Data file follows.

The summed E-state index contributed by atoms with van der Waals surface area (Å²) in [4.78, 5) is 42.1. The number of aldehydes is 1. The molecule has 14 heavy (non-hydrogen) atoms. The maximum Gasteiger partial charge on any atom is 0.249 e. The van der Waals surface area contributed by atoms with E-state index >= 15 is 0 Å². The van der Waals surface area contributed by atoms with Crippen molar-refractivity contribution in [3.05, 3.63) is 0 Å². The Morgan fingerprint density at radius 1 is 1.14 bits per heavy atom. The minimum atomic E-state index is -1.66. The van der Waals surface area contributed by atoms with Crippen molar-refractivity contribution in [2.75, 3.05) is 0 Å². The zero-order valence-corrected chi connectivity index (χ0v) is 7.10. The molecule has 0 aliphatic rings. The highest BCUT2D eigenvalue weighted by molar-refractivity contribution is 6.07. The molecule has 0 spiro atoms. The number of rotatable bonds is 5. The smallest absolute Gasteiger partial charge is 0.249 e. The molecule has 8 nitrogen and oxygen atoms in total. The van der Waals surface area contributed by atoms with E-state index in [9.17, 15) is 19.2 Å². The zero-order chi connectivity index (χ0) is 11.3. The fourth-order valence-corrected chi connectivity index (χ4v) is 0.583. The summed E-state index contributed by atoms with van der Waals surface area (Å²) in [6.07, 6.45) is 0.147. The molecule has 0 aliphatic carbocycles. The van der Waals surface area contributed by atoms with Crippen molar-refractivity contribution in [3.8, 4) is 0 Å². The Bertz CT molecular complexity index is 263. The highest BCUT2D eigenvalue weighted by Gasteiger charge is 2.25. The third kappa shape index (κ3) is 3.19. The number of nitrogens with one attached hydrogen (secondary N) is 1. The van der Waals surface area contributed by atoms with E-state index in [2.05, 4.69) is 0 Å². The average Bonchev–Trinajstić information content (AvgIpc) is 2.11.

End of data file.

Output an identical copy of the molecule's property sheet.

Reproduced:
The summed E-state index contributed by atoms with van der Waals surface area (Å²) in [4.78, 5) is 42.1. The number of aldehydes is 1. The molecule has 14 heavy (non-hydrogen) atoms. The maximum Gasteiger partial charge on any atom is 0.249 e. The van der Waals surface area contributed by atoms with E-state index >= 15 is 0 Å². The van der Waals surface area contributed by atoms with Crippen molar-refractivity contribution in [3.05, 3.63) is 0 Å². The Morgan fingerprint density at radius 1 is 1.14 bits per heavy atom. The minimum atomic E-state index is -1.66. The van der Waals surface area contributed by atoms with Crippen molar-refractivity contribution in [2.75, 3.05) is 0 Å². The zero-order valence-corrected chi connectivity index (χ0v) is 7.10. The molecule has 0 aliphatic rings. The highest BCUT2D eigenvalue weighted by molar-refractivity contribution is 6.07. The molecule has 0 spiro atoms. The number of rotatable bonds is 5. The smallest absolute Gasteiger partial charge is 0.249 e. The molecule has 8 nitrogen and oxygen atoms in total. The van der Waals surface area contributed by atoms with E-state index in [9.17, 15) is 19.2 Å². The zero-order chi connectivity index (χ0) is 11.3. The fourth-order valence-corrected chi connectivity index (χ4v) is 0.583. The summed E-state index contributed by atoms with van der Waals surface area (Å²) in [6.07, 6.45) is 0.147. The molecule has 0 aliphatic carbocycles. The van der Waals surface area contributed by atoms with Crippen molar-refractivity contribution in [3.8, 4) is 0 Å². The Bertz CT molecular complexity index is 263. The highest BCUT2D eigenvalue weighted by Gasteiger charge is 2.25. The third kappa shape index (κ3) is 3.19. The number of nitrogens with one attached hydrogen (secondary N) is 1. The van der Waals surface area contributed by atoms with E-state index in [2.05, 4.69) is 0 Å². The average Bonchev–Trinajstić information content (AvgIpc) is 2.11.